// Simulate the toss of a six-sided die
    roll := rand.Intn(6) + 1

    if roll != 6 {
        return false
    }
    return true
}

const (
    numsSimBenchmark       = 1_000_000
    numGoroutinesBenckmark = 10
)

func BenchmarkSimulationSequential(b *testing.B) {
    for i := 0; i < b.N; i++ {
        simulationSequential(tossEqualToSix, numsSimBenchmark)
    }
}

func BenchmarkSimulationConcurrent(b *testing.B) {
    for i := 0; i < b.N; i++ {
        simulationConcurrent(tossEqualToSix, numsSimBenchmark, numGoroutinesBenckmark)
    }
}

And the results:

goos: linux
goarch: amd64
pkg: github.com/jpuriol/montecarlo
cpu: Intel(R) Core(TM) i7-10510U CPU @ 1.80GHz
BenchmarkSimulationSequential-8               36          30453588 ns/op
BenchmarkSimulationConcurrent-8                9         117462720 ns/op
PASS
ok      github.com/jpuriol/montecarlo   2.478s

You can download my code from Github.

1
  • 4
    In examination function you are using rand.Intn. Rand functions are guarded by the global lock var globalRand = New(&lockedSource{src: NewSource(1).(*rngSource)}), thus you don't see benefits from using multiple cores.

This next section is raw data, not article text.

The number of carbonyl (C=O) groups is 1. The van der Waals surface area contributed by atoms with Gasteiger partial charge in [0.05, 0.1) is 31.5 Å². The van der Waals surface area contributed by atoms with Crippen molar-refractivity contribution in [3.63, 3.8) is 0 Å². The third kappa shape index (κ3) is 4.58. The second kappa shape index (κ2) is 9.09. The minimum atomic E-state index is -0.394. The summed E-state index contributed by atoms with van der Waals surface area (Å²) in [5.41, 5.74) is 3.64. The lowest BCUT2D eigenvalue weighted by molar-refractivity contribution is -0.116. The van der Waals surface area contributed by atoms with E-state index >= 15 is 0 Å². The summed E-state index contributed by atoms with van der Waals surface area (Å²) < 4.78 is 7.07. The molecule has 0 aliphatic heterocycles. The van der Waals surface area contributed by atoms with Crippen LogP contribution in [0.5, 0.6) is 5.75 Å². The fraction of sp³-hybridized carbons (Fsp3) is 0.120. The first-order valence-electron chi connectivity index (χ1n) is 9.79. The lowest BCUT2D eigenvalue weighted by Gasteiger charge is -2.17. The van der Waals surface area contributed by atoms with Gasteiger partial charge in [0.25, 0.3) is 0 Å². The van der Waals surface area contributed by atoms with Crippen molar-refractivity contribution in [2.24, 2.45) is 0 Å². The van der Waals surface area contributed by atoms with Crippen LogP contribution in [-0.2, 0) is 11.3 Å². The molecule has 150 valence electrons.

– Jaroslaw
    Jul 27, 2021 at 6:50

1 Answer 1

3

I thought I would elaborate on my comment and post it with code and benchmark result.

Examine function uses package level rand functions from rand package. These functions under the hood uses globalRand instance of rand.Rand. For example func Intn(n int) int { return globalRand.Intn(n) }. As the random number generator is not thread safe, the globalRand is instantiated in following way:

/*
 * Top-level convenience functions
 */

var globalRand = New(&lockedSource{src: NewSource(1).(*rngSource)})

type lockedSource struct {
    lk  sync.Mutex
    src *rngSource
}

func (r *lockedSource) Int63() (n int64) {
    r.lk.Lock()
    n = r.src.Int63()
    r.lk.Unlock()